We appreciate your comments and support of our families

Feb 282019
 

I am scared of heights. Always have been … I used to bend my knees looking over a wall from a five-story block of flats where I grew up in South Africa. I would really rather just stay on terra-firma, feet-on-the-ground … unless I am swimming.

This past Saturday, we treated some of our community-minded LHCC families to a Rewards Day at Sky High Sports. You see, back in October, one of our community partners, Pineville Neighbors Place, organized their annual Potato Drop. Our LHCC families and children helped bag about 4,000 10 lb. bags of spuds, for donation to local food banks and low income communities. As a show of appreciation, Sky High Sports saw the opportunity to reward the children from our LHCC program for their service by inviting them to a fun morning at their awesome trampoline park, adjacent to our Pineville serve location. After the usual jumping and laser-tag activities, our energetic kids spotted the ropes course some 12 feet above their sweaty heads. They donned harnesses and then undertook some bold steps along suspended ropes and platforms. This was rather intriguing to me. Most had never undertaken this kind of adventure before. Some may have ventured out previously during our LHCC 2018 summer camp, but for most part, this was a new experience filled with trepidation. They swallowed their pride, and bravely took their first steps, guided by parents shouting encouragement from below. “Don’t let go!” they pleaded. They were dependent on a harness that seemed all too necessary all of a sudden.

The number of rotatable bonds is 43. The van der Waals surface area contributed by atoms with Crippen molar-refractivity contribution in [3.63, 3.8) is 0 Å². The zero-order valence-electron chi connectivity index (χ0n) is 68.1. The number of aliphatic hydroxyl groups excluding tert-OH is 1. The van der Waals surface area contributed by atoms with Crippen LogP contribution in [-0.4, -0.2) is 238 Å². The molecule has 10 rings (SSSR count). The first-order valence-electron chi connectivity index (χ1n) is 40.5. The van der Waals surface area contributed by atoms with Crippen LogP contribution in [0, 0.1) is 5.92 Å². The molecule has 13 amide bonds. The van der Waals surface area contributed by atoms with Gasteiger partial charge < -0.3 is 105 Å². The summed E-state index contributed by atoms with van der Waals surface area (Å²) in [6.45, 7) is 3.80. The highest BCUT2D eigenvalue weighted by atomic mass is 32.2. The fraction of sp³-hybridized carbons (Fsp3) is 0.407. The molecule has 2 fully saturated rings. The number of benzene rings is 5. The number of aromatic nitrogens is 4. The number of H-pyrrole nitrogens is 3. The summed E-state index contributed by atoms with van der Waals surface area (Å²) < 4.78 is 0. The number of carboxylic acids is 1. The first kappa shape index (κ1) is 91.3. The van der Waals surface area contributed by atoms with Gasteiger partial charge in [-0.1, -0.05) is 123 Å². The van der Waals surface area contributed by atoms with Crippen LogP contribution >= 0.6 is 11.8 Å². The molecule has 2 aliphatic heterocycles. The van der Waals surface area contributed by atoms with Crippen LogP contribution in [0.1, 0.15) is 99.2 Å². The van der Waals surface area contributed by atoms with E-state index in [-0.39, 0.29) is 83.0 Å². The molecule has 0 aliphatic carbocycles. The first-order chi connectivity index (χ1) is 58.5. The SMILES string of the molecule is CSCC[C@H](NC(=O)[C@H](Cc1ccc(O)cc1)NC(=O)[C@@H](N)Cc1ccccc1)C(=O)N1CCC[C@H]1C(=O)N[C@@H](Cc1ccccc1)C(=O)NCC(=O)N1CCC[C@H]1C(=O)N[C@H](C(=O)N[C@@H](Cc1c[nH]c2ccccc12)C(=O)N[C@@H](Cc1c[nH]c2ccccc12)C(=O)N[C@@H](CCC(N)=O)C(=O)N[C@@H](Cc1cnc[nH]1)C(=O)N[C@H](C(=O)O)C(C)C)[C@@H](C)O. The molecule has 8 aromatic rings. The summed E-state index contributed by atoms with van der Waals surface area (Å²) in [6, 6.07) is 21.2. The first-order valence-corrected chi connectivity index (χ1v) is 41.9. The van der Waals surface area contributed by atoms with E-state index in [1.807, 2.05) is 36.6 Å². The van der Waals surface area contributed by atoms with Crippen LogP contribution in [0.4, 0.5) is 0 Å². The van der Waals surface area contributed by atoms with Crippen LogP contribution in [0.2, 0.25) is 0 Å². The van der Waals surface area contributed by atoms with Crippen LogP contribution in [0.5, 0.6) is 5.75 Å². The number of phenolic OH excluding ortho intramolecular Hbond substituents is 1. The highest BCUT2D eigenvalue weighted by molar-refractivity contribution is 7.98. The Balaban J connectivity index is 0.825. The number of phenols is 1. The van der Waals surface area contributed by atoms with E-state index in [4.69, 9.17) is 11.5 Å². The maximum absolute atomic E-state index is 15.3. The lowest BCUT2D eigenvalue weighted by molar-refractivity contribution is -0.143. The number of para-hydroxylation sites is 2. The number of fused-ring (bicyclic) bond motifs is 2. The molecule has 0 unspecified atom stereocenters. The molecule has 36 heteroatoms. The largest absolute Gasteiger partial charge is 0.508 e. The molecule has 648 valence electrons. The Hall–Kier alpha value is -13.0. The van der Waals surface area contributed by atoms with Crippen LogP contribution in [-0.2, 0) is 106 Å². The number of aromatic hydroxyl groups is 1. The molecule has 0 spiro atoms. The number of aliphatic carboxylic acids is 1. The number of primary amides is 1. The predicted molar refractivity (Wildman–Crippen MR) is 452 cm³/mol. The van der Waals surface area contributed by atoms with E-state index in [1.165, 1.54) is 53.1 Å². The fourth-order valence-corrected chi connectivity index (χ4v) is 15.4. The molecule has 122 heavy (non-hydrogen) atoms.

We were very proud of them all. Some had tears in their eyes, as they overcame their fears and made it across the rubicon from one platform to another. Others were stage struck, unable to move a muscle. Words of encouragement were everywhere and they did the necessary with wide eyes and tensed muscles. Courage was in play, as the support from others was palpable. I knew how they felt. I had felt that way many times before as a young kid, but the life lessons were priceless. Nothing ventured, nothing gained. I was just thrilled to be able to witness this experience, hold their hands as necessary, and see their delight at overcoming their fears, and accomplishing their what they thought was not in the realm of probability when they began. It is a joy to serve these families. I thank God that He made this provision for me and my family to be His hands and feet in serving our neighbors.